Daisy's Daring Rescue: A Hearing Dog Steers a Deaf Woman Clear of Danger

You've heard of Seeing Eye dogs, but Dawn Cirrito's "hearing ear" terrier is every bit as much of a lifesaver.
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A Close Call

Dawn Cirrito, 46, was on vacation in Las Vegas with her husband, Vince, when she was seized with a craving for independence. Completely deaf and mostly wheelchair-bound, Dawn was tired of relying so heavily on her husband. With plans to eat dinner at a restaurant across the street from their hotel, Dawn asked, "Can I go alone and meet you there?"

Vince didn't like the idea. She read his lips: "Too dangerous."

"But there are crosswalks and lights!" Dawn countered. "And I have Daisy!" Daisy, a 2-year-old mixed breed with big pudding eyes, wagged her tail. It was true: As a hearing service dog, she knew how to paw, nudge, jump on or lick her owner to attention anytime she heard a sound she was trained for -- a ringing phone, for instance -- or a sound that seemed odd, like breaking glass. Since her arrival two months prior, Daisy had given Vince peace of mind that Dawn could be safely left alone. Still, he worried. Alerting Dawn to whistling teapots was not the same as shepherding her through eight lanes of traffic.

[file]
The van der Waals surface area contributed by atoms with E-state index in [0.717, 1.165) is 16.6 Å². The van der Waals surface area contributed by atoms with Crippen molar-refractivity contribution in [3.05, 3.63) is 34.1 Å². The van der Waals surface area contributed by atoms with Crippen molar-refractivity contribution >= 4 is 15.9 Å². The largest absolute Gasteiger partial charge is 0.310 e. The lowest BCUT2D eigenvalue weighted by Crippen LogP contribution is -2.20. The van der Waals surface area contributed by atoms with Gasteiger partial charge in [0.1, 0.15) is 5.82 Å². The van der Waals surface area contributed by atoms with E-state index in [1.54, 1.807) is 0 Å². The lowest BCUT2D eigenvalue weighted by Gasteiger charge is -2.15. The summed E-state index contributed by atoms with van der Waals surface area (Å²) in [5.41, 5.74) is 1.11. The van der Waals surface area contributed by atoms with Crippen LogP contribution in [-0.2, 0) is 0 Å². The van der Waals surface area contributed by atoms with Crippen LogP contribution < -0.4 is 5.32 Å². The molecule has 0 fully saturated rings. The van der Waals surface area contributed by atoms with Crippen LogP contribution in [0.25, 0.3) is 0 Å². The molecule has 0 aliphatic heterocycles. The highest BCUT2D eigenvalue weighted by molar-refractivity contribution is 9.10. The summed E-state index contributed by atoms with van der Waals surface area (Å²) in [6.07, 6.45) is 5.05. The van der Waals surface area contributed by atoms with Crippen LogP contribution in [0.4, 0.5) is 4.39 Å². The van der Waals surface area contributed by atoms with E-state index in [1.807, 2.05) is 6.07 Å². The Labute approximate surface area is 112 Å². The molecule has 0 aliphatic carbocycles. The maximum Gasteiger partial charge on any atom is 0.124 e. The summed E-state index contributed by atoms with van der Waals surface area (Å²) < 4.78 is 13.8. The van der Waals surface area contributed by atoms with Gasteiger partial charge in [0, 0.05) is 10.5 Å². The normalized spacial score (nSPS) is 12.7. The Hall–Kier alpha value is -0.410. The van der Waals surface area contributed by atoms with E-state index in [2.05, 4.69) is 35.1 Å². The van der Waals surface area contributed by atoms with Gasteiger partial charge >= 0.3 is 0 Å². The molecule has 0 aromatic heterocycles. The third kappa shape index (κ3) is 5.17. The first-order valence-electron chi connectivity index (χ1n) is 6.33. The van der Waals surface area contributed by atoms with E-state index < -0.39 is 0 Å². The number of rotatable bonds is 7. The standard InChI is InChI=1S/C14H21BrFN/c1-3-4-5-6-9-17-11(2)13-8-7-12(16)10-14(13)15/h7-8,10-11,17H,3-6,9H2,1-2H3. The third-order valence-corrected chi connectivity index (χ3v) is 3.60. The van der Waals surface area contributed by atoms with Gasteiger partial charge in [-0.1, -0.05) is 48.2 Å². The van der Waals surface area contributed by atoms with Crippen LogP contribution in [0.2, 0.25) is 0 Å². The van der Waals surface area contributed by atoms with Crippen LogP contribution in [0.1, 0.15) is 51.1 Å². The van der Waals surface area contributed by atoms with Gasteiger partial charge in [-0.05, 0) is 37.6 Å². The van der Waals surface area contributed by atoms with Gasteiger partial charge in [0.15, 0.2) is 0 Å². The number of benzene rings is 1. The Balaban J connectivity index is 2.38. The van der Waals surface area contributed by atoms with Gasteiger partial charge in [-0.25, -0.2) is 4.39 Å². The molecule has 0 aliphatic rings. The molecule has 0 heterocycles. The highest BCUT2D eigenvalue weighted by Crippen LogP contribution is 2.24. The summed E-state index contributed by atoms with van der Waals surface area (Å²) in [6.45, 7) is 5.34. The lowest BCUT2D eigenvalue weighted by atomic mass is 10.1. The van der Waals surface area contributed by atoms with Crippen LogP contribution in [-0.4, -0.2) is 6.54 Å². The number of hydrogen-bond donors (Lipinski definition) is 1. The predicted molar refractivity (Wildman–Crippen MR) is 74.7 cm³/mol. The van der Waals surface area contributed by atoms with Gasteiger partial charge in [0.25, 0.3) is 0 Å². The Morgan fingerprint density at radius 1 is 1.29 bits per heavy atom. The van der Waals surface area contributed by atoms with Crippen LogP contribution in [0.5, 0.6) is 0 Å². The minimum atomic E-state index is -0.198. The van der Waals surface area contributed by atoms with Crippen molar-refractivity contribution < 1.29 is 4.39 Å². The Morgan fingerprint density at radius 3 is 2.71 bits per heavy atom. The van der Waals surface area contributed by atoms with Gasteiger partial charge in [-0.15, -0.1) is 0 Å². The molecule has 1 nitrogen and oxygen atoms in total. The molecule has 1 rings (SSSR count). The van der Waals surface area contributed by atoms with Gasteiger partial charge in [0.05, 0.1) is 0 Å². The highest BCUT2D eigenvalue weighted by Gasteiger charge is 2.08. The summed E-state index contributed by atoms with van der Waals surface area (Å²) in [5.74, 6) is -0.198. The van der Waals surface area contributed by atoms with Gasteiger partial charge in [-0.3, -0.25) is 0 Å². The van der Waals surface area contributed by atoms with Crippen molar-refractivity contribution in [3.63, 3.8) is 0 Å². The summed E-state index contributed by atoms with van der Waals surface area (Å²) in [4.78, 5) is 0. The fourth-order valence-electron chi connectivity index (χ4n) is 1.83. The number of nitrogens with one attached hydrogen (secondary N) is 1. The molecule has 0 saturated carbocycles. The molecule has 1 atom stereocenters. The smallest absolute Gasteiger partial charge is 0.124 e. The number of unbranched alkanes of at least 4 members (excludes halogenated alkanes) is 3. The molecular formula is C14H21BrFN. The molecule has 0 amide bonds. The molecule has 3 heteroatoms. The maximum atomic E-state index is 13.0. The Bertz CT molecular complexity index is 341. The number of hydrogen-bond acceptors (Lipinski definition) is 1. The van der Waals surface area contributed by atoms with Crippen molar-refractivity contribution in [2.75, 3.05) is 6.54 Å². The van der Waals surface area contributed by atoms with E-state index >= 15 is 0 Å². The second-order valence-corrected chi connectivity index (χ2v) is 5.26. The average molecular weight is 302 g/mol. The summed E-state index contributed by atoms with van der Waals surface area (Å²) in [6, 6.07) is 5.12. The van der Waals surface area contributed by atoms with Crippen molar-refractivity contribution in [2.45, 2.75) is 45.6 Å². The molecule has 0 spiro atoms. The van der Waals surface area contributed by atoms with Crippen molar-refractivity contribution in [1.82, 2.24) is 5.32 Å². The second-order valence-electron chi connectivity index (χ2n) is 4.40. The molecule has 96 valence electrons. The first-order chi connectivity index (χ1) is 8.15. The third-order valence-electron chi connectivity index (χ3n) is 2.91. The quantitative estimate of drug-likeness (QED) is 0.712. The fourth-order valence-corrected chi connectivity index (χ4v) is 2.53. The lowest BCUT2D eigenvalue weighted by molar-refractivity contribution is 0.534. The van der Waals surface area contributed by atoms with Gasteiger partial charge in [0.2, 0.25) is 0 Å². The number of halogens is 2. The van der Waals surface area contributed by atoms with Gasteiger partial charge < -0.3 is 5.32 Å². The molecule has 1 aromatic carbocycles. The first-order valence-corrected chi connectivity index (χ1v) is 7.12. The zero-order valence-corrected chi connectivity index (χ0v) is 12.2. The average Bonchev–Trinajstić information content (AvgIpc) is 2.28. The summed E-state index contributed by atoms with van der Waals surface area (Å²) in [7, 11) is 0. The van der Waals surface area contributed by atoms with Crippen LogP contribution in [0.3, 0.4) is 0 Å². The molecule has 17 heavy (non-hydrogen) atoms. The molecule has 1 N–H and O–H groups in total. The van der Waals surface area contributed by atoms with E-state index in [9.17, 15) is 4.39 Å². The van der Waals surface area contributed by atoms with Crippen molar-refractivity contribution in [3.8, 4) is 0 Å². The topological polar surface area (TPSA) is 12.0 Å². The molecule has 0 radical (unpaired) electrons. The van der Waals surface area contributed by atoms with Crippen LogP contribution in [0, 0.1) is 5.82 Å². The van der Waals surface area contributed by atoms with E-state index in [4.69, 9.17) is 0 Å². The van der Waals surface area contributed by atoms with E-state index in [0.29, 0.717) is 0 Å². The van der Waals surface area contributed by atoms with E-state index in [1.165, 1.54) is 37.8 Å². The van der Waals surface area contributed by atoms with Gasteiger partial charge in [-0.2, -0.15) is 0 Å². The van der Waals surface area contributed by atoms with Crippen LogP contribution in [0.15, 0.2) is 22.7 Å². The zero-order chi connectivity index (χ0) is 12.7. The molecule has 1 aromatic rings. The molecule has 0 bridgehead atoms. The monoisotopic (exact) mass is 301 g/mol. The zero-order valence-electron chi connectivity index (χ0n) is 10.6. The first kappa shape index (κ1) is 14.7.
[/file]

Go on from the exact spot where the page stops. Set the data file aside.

Giving in -- 26 years of marriage had taught him when to fold -- he watched nervously from the hotel valet area as Dawn wheeled out from the curb. Then, halfway across four lanes, Daisy froze. The traffic light turned from green to yellow; cars and trucks were about to start moving toward them. "There was nothing I could do but watch and pray," Vince, a retired Marine, recalls. "Yelling wouldn't help and I couldn't possibly run to them in time."

At first when Daisy refused to budge, "I really started to panic," Dawn said. She couldn't see any reason why Daisy had stopped in the street. Then she remembered the fundamental rule of partnering with a hearing dog. "The main way a hearing dog helps is to get your attention if something is unusual, so you have to learn to look at your dog, feel your dog, and listen to your dog," she says. "I had to trust that Daisy knew something I didn't." On faith, Dawn rolled back to the curb she'd started from. Immediately, a police squad car barreled through the spot she'd just vacated. She hadn't been able to see the vehicle hurtling toward her because of a truck in the turning lane.

"I started to cry," recalls Dawn. "If she hadn't alerted me to danger, we could have both been hit."

Continued on page 2:  All in a Day's Work

 

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